WASHINGTON -- Gov. Bill Clinton took his strongest stand on the abortion issue yesterday, saying his nominees to the Supreme Court and his running mate would have to support abortion rights.
Though he claimed he doesn't like "litmus" tests for judicial nominees, the Democratic presidential candidate warned it would take only "one more Clarence Thomas" to strike down a woman's constitutional right to end her pregnancy.
Justice Thomas, President Bush's most recent appointment to the court, joined three other justices Monday in urging that Roe vs. Wade, the 1973 decision making abortion a constitutional right, be overturned. In a 5-4 ruling, the court upheld the right to abortion but narrowed it to permit greater state regulation.
In his comments, Mr. Clinton underscored his interest in making abortion rights a campaign issue against Mr. Bush, who wants Roe vs. Wade struck down. Ross Perot, the unannounced independent candidate, favors abortion rights.
"I hope this will be a profound issue," Mr. Clinton said. Earlier in the day, at a rally sponsored by the National Abortion Rights Action League, he said he remembered the days when the illegal nature of abortions forced women who wanted them to risk their lives.
"I remember the uneven treatment, the disaster in dark alleys, the uncertainty, the fear, the hiding, the uneven application of the law," he said.
Mr. Clinton addressed the abortion issue throughout a campaign day in Washington that included talks to core Democratic constituencies: women, blacks, Jews and labor. His aides were cheered by a Washington Post-ABC poll showing him ahead of his opponents, with 33 percent to 31 percent for Mr. Perot and 28 percent for Mr. Bush. The Arkansas governor had been running third in most polls in recent weeks.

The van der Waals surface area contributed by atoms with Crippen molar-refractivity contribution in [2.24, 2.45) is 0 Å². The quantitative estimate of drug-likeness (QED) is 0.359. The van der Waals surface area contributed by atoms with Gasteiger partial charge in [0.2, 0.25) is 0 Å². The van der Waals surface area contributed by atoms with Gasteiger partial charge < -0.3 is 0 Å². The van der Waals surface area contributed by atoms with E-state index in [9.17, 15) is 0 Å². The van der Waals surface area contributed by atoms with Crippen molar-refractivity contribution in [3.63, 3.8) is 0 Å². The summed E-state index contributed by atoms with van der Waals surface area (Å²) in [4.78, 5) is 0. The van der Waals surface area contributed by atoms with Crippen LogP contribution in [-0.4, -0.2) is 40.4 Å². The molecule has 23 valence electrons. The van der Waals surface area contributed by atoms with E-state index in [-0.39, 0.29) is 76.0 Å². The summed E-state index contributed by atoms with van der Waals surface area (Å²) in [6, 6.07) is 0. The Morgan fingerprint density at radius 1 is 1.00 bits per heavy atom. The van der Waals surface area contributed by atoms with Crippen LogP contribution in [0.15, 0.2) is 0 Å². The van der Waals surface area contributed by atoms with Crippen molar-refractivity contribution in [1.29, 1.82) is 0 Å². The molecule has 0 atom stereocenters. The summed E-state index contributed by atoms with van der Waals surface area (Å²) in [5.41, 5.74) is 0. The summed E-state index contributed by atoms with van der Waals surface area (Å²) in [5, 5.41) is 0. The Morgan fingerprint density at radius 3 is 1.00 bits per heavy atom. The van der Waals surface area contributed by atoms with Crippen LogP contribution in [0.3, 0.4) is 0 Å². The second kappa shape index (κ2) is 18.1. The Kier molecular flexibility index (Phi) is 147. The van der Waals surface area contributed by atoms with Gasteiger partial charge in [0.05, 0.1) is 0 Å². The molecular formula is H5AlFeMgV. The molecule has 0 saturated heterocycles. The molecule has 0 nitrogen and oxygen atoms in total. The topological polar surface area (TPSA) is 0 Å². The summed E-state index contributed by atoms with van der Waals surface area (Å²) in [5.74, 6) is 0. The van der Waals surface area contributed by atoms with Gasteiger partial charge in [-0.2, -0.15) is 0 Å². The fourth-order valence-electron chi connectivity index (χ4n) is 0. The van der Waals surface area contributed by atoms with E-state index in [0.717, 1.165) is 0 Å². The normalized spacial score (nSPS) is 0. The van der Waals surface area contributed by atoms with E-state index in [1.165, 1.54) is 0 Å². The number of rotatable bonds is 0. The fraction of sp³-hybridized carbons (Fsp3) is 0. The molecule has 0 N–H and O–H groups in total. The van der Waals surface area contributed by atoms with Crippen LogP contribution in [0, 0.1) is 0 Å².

But the political dangers he still faces were highlighted in an appearance on NBC's "Today" show, when a caller brought up the tabloid accusation Mr. Clinton hoped had been put to rest in the winter primaries: whether he had an affair with sometime Arkansas singer Gennifer Flowers. Mr. Clinton again denied it.
Mr. Clinton used the show to announce his intention to choose a running mate who favors abortion rights -- a position that could eliminate Sen. Harris Wofford of Pennsylvania, who is said to be under consideration. Mr. Wofford supported the Pennsylvania abortion law -- opposed by abortion-rights groups -- which was upheld Monday.
Clinton and Wofford aides sought to emphasize the senator's support for abortion rights, noting that he has voted against restrictions sought by anti-abortion groups and the Bush administration. But if Mr. Clinton were to choose Mr. Wofford, he would almost certainly ignite opposition by abortion-rights groups, according to a strategist in the national abortion-rights coalition.
The strategist, who asked not to be identified, noted that Mr. Wofford has not signed the Freedom of Choice Act, an abortion-rights measure supported by most of his Democratic Senate colleagues. Abortion-rights activists are "deeply concerned about Wofford," the strategist said.
Mr. Wofford's press secretary, David Stone, said the senator has "said consistently" he supports the basic premise of Roe that a woman has a right to have an abortion "before fetal viability." But the senator also believes that abortion should be subject to "reasonable regulation."
Though the court decision Monday was denounced by advocates on both extremes of the issue, Mr. Wofford believes it shows "we're actually moving onto common ground" on abortion, according to Mr. Stone. He said Mr. Wofford was studying the court decision closely and probably would make a statement soon.